On the wall behind my desktop computer hangs a small wooden door. The door is painted a robin’s egg blue and depicts a tiny fairy seemingly floating atop a garden of flowers. The idea of a fairy door is that when you are not looking fairies quietly visit your utilitarian space, perhaps leaving behind some magical pixie dust of creativity and whimsy. I like to think my fairy door transforms my computer desk into a liminal space that allows beauty and playfulness to penetrate my world of sensible and practical work. The idea that fairies might have visited during the night while I slept ensures that I remain open to the unexpected, unusual, even”childish”; perhaps I even look for these things amid the work I do. The fairy door also reminds me to never take myself too seriously.
A liminal space is an area that simultaneously includes both sides of a threshold. It is a paradoxical and often disorienting location of both/and. In life, a liminal space can be a time right before a significant transition. For example, when you are no longer a high-school student, but have not yet started university. In these moments of liminality your identity is uncertain and it is often unclear how you are meant to act or feel. The way forward is hazy, and you often step into the unknown.
In these days leading up to Mother’s Day, so soon after my son’s death, many have asked how I am doing. I haven’t been able offer a clear answer. I am occupying a liminal space. I am the mother of a child with disabilities, yet I am not.
I am simultaneously overwhelmed by often conflicting feelings of grief and gratitude. Of relief and guilt. There are moments when I miss Matthew so much that the act of taking my next breath seems too challenging. These are followed by moments of profound gratitude for 21 years of his smile. I am thrilled that this year my other boys are nearby and safe, and I will spend time with these two amazing humans who call me mom. And then there are moments I am relieved Matthew is no longer suffering, and by extension neither am I. The unburdening of the claustrophobic sense of responsibility, fear, and anxiety that had become the air I breathe is noticeable. And a heartbeat later I feel guilty for that relief. I would trade that unburdened feeling to have a bit more time with my son. I worry I didn’t do enough, and that somehow I could have magically prevented his illnesses and death; yet I know that isn’t true. I know control in the face of medical fragility is an illusion. And I know all of these feelings are normal. Grief is the epitome of a liminal space.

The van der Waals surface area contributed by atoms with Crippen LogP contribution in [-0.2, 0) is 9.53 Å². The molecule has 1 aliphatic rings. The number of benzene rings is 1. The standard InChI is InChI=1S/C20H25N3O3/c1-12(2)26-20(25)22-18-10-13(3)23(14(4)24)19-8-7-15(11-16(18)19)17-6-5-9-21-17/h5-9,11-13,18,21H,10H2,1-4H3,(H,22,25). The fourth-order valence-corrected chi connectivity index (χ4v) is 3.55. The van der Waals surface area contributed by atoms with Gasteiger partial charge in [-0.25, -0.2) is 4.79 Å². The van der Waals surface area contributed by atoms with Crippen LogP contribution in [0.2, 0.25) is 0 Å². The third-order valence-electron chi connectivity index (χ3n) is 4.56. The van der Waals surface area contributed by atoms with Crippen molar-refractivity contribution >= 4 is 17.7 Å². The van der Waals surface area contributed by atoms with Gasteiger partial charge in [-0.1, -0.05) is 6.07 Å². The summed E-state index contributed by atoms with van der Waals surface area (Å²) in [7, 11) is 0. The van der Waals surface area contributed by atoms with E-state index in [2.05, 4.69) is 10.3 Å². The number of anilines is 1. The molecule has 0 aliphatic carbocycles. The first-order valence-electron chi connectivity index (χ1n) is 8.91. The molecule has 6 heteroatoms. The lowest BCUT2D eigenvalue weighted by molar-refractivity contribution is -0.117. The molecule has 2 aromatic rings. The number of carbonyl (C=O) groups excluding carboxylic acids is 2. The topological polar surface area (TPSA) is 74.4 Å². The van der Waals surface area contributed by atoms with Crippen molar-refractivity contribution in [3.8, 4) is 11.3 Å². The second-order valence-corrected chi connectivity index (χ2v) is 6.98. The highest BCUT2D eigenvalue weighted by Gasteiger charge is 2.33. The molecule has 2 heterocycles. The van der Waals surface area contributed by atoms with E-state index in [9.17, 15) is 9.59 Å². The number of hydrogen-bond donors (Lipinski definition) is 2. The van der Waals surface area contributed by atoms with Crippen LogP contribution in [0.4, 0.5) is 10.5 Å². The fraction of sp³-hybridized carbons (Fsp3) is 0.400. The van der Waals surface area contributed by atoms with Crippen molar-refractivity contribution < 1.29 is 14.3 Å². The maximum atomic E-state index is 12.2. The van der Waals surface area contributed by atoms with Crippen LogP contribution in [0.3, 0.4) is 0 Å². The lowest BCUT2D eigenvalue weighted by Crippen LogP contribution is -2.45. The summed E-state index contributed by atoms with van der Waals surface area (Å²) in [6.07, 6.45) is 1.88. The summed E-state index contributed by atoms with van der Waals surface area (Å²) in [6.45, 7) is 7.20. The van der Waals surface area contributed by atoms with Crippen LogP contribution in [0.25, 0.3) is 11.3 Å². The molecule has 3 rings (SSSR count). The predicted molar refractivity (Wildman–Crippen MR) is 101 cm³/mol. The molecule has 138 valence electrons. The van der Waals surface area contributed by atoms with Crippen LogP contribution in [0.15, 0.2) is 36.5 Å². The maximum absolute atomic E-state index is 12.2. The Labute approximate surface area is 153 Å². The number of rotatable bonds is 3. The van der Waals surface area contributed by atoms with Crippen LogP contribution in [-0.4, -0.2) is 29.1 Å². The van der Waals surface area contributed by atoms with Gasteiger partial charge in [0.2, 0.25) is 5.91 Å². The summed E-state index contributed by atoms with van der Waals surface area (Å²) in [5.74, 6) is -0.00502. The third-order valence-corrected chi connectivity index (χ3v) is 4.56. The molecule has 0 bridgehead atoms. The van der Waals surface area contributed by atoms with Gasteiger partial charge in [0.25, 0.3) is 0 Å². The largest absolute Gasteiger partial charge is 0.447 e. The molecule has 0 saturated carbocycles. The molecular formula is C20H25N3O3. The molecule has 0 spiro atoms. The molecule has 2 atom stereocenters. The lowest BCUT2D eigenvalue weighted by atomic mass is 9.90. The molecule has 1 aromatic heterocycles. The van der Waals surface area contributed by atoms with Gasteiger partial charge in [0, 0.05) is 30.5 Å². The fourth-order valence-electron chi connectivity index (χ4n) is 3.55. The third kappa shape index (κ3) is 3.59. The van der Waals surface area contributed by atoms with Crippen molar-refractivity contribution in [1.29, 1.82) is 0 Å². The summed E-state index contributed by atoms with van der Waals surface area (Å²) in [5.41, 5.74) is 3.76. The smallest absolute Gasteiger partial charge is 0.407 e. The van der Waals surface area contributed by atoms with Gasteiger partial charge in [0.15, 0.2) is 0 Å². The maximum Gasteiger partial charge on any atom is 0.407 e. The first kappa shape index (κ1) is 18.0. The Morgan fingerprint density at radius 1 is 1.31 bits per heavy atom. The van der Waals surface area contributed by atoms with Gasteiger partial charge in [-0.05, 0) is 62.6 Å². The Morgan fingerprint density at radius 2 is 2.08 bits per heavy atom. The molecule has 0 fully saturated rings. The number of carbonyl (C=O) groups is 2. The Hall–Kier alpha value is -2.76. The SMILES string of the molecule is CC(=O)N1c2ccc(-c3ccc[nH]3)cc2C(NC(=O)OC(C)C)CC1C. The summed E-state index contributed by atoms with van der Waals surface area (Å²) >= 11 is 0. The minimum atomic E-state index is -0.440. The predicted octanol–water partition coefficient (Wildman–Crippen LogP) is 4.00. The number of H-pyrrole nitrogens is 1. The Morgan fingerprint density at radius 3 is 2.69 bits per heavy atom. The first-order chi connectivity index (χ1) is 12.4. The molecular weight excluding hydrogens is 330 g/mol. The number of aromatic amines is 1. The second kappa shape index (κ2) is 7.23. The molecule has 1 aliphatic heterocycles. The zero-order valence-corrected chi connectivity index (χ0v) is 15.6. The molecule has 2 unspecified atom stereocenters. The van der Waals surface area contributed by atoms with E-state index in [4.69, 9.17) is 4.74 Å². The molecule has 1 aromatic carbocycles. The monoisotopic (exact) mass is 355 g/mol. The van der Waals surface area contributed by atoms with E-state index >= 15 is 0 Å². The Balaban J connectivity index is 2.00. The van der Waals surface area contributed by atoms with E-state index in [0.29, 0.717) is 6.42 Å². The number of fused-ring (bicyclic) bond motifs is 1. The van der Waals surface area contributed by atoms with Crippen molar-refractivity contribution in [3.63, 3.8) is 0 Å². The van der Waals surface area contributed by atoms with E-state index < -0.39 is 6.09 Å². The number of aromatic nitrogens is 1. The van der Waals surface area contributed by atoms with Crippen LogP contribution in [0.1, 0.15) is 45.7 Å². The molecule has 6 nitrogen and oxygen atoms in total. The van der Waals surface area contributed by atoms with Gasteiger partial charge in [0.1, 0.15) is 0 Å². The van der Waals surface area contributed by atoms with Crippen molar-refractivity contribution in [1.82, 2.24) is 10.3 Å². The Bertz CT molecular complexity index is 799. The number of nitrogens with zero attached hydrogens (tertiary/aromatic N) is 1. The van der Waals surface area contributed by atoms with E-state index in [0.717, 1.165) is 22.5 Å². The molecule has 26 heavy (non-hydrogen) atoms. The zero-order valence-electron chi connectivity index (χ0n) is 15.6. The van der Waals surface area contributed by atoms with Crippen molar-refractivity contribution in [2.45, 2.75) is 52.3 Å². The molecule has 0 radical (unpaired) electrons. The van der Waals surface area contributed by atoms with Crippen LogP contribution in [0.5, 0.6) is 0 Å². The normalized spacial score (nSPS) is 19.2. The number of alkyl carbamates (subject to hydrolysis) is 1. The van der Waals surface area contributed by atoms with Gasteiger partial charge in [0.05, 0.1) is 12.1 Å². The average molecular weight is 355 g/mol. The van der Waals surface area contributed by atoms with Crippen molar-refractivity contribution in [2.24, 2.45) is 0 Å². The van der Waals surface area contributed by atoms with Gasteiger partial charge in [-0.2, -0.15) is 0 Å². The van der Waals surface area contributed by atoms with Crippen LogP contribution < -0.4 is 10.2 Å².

Those who know me know that I believe in talking about chaos. I spent much of Matthew’s life trying to talk honestly about the challenges of parenting a complex child, only to be implicitly and explicitly told that I should tell stories of growth and transformation. I was told I was a superhero or Mother Teresa, when most days I felt like I was the EverReady Bunny running on a hamster wheel with life periodically throwing assorted obstacles in my path. That didn’t mean that I didn’t adore my son, or that I failed to see the beauty and joy of our life together. I just resisted a world that could only hear happy, triumphant stories, and made me feel like a failure for sharing anything else.
I am often frustrated by a world that demands Disney stories full of rainbows, when life is often the random cruelty of a Camus novel. I believe we do ourselves a great disservice when we don’t acknowledge and talk about the tumult of life. Even when people are struggling with life’s grief, and disappointments, our society insists we tell stories of transformation and growth. We fail to understand that joy and sadness, confusion and clarity, can and do exist in the same breath. We grasp for the easy answers found in the black and white, and fail to respect time spent in shades of grey where conclusions are elusive, but there is the ubiquitous hope of a rainbow.
Matthew loved fairies. His favourite cartoon was Tinkerbell. We often referred to Tinkerbell as “the drug”. If he was distressed and we couldn’t figure out what was wrong we would put on a Tinkerbell movie. Often the music and bright colours of the show would calm Matthew. Perhaps Tinkerbell was Matthew’s way of teaching me that magic and pain live in the same room.
I am reminded of Matthew, and his loves of fairies even when in pain, every time I look at the fairy door directly behind my computer screen. This passageway between a world of unimagined possibility and the predictability of my everyday life affirms not only the liminality of my workspace, but of life more broadly.
All this means that this Mother’s Day I don’t know how I’m doing, but that’s okay. I expect that tomorrow will be a day of simultaneous grief and gratitude. Of joy and sadness. Of anger and relief. Of confusion and hope. Of stormy skies and rainbows. The fairy door behind my computer screen reminds me of the overlap, and perpetual movement, between two distinct worlds.